The Texas Windstorm Insurance Association (TWIA), the property insurer of last resort for Texas Gulf Coast property owners exposed to windstorms and hail, has today been holding its latest quarterly board of directors meeting. We wrote back in November here that the TWIA actuarial committee had recommended that an item be placed on the agenda for this meeting to discuss and seek approval to move forwards with a catastrophe bond aiming for a March issuance.
The item was raised at the board meeting today as promised but was rejected for a number of reasons. The first was that the Texas Department of Insurance (TDI) felt that it needs more time to evaluate the proposals for using catastrophe bonds as alternatives or complements to reinsurance. They also felt that the cost required to move the catastrophe bond project forwards was prohibitive for TWIA at this time. They requested more time to evaluate the proposal properly.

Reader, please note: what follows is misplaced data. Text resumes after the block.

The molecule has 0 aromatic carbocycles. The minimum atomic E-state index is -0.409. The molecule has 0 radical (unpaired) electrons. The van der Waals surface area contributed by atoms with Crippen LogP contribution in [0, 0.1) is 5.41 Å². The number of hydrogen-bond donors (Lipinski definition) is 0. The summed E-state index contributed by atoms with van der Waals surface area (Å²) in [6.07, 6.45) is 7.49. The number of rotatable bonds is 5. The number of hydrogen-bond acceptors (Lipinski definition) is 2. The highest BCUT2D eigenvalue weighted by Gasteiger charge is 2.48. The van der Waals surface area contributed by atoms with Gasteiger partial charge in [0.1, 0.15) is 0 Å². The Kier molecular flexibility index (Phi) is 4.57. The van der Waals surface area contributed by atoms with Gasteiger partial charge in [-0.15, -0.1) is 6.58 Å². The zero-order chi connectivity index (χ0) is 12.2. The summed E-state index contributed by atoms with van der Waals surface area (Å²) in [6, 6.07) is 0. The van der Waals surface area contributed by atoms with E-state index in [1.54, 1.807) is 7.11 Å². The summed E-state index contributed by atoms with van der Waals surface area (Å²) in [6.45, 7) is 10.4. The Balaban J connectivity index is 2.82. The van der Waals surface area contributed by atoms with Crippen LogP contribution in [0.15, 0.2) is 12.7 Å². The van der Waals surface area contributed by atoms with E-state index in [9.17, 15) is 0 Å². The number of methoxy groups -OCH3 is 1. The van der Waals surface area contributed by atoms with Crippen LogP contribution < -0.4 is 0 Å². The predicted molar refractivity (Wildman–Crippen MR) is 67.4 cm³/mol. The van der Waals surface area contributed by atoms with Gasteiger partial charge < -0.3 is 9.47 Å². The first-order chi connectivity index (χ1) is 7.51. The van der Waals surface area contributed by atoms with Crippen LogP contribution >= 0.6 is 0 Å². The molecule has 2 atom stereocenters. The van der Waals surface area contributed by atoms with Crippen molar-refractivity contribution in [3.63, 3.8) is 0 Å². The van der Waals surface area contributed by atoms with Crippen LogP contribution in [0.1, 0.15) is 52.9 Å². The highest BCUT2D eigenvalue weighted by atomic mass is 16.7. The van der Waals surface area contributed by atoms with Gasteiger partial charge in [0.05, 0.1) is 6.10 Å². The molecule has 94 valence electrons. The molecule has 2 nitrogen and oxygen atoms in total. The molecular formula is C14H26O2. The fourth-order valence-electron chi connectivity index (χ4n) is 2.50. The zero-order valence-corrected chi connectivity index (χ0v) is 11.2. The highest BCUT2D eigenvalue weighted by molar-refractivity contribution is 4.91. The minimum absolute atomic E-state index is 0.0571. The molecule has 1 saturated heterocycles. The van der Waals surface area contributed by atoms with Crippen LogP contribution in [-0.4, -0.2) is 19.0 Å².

A member of the actuarial committee offered that the use of cat bonds could actually be more cost-effective than traditional sources of reinsurance and that they may be able to acquire more reinsurance cover for the same price from the insurance-linked securities market. They cited ILS investors greater willingness to take on risks such as the ones TWIA would seek to transfer than the traditional reinsurance markets appetite.
However, the cost to move forwards with the catastrophe bond project would be approximately $700,000 and at this time it was agreed that they couldn’t justify the costs or the additional work which would be required from TWIA staff to put cat bond in place. They recognised the value that cat bonds could add to their reinsurance mix and resolved to raise the item again later during 2012 when they would hopefully be better prepared, and in a better financial position to implement the cat bond.
TWIA is still in administrative financial oversight at the moment and that is unlikely to change for the moment so perhaps the time is not yet right for them to follow other state catastrophe funds who have tapped into the cat bond market. We expect that they will revisit the question of cat bonds on a regular basis and they will likely become a piece of their reinsurance mix at some point in the future.
We’ve discussed the possible use of cat bonds by the TWIA in a number of earlier stories. Read all our previous articles on the TWIA here.
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